“I think we ought to read only the kind of books that wound and stab us. We need the books that affect us like a disaster, that grieve us deeply. . . . A book must be the axe for the frozen sea inside us.”–Franz Kafka
Entertainment gives you a predictable pleasure. Art gives you pleasure but leads to transformation. It awakens you rather than just satisfies a craving. –Makato Fujimura (I think*)
What does it mean for art to wound and transform? What does it mean when dealing with ugly, evil things, such as suicide (my first novel) or sex trafficking (my WIP)? The beauty comes not in the evil but in the possibility of redemption and hope for those caught in these horrors. I firmly believe there is always hope and always the possibility of redemption, even when things are bleak.
I’m recalling a story I heard of a professor in a difficult marriage; wife was mentally ill or had dementia, something like that. He told his students not to feel sorry for him. Instead, he chose to remind himself of truth. At any given moment, he looked around for seven things in his physical world that reminded him of God’s presence. A beautiful tree, perhaps, or other things.
And I recall walking in a museum room and being overwhelmed by a beautiful painting. Blue, with flecks of real gold in the paint. A verse from the Bible in it. It was such a brilliant, wounding, transformative moment. I had been walking through a section of the museum with some very dark artwork and to turn the corner (literally) and see this painting took my breath away and made my heart shatter and fly back together in a new configuration. It wounded and transformed.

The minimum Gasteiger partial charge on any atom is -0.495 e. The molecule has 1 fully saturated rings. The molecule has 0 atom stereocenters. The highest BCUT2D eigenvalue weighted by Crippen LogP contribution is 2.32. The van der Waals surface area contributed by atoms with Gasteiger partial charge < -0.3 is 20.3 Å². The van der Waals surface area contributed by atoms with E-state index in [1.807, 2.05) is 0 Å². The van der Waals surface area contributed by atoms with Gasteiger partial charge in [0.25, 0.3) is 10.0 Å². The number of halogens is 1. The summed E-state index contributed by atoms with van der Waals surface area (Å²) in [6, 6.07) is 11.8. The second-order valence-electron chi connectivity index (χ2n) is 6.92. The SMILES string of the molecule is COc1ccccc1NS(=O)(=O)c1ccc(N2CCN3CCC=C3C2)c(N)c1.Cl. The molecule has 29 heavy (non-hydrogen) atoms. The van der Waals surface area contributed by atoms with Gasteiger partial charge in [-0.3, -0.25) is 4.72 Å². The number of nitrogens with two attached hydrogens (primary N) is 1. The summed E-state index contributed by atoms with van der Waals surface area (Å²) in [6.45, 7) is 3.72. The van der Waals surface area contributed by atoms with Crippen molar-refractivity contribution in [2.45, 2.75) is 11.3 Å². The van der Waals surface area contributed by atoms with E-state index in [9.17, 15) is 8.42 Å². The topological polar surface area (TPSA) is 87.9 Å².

(I’m easing back into writing with this post. It’s just something I scribbled down in my writer’s journal a week or so ago while contemplating where my current work-in-progress is headed, so it may feel a bit off-the-cuff and random.
*I couldn’t find a definitive answer to who said this. I found it on Jeff Goins’ blog, who got it from Steven Proctor’s blog, who says he heard it at Makato Fujimura’s Int’l Arts Movement conference a while ago. It sounds like something Fujimura would say, but if it wasn’t him, my apologies to the original speaker.)